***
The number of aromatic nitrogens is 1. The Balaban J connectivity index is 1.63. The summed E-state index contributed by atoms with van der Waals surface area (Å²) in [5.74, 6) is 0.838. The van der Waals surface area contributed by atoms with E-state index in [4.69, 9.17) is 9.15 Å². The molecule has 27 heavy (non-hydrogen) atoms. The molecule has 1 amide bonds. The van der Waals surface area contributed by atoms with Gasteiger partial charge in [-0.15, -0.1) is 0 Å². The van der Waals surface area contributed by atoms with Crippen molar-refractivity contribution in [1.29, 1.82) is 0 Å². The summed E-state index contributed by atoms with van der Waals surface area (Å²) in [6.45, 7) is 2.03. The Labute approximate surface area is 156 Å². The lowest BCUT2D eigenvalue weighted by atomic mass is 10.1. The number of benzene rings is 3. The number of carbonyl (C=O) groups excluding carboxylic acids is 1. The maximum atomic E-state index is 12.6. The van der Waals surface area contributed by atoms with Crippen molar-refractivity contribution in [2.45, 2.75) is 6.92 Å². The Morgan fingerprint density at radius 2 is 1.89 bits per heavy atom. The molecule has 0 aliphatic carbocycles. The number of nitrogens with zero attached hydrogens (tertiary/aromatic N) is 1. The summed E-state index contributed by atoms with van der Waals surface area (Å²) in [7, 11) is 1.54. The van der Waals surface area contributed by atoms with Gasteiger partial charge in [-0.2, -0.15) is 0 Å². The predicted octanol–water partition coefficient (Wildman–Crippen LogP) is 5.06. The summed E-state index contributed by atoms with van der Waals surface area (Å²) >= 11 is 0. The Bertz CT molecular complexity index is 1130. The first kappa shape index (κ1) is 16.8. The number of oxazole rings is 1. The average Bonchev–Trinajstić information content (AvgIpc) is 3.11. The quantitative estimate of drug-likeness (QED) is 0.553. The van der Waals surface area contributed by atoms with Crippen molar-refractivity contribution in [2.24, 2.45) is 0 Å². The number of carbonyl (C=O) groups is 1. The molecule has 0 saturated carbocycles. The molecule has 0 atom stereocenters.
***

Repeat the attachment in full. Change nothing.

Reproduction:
The number of aromatic nitrogens is 1. The Balaban J connectivity index is 1.63. The summed E-state index contributed by atoms with van der Waals surface area (Å²) in [5.74, 6) is 0.838. The van der Waals surface area contributed by atoms with E-state index in [4.69, 9.17) is 9.15 Å². The molecule has 27 heavy (non-hydrogen) atoms. The molecule has 1 amide bonds. The van der Waals surface area contributed by atoms with Gasteiger partial charge in [-0.15, -0.1) is 0 Å². The van der Waals surface area contributed by atoms with Crippen molar-refractivity contribution in [1.29, 1.82) is 0 Å². The summed E-state index contributed by atoms with van der Waals surface area (Å²) in [6.45, 7) is 2.03. The Labute approximate surface area is 156 Å². The lowest BCUT2D eigenvalue weighted by atomic mass is 10.1. The number of benzene rings is 3. The number of carbonyl (C=O) groups excluding carboxylic acids is 1. The maximum atomic E-state index is 12.6. The van der Waals surface area contributed by atoms with Crippen molar-refractivity contribution in [2.45, 2.75) is 6.92 Å². The Morgan fingerprint density at radius 2 is 1.89 bits per heavy atom. The molecule has 0 aliphatic carbocycles. The number of nitrogens with zero attached hydrogens (tertiary/aromatic N) is 1. The summed E-state index contributed by atoms with van der Waals surface area (Å²) in [7, 11) is 1.54. The van der Waals surface area contributed by atoms with Gasteiger partial charge in [-0.2, -0.15) is 0 Å². The predicted octanol–water partition coefficient (Wildman–Crippen LogP) is 5.06. The summed E-state index contributed by atoms with van der Waals surface area (Å²) >= 11 is 0. The Bertz CT molecular complexity index is 1130. The first kappa shape index (κ1) is 16.8. The number of oxazole rings is 1. The average Bonchev–Trinajstić information content (AvgIpc) is 3.11. The quantitative estimate of drug-likeness (QED) is 0.553. The van der Waals surface area contributed by atoms with Crippen molar-refractivity contribution in [2.24, 2.45) is 0 Å². The number of carbonyl (C=O) groups is 1. The molecule has 0 saturated carbocycles. The molecule has 0 atom stereocenters.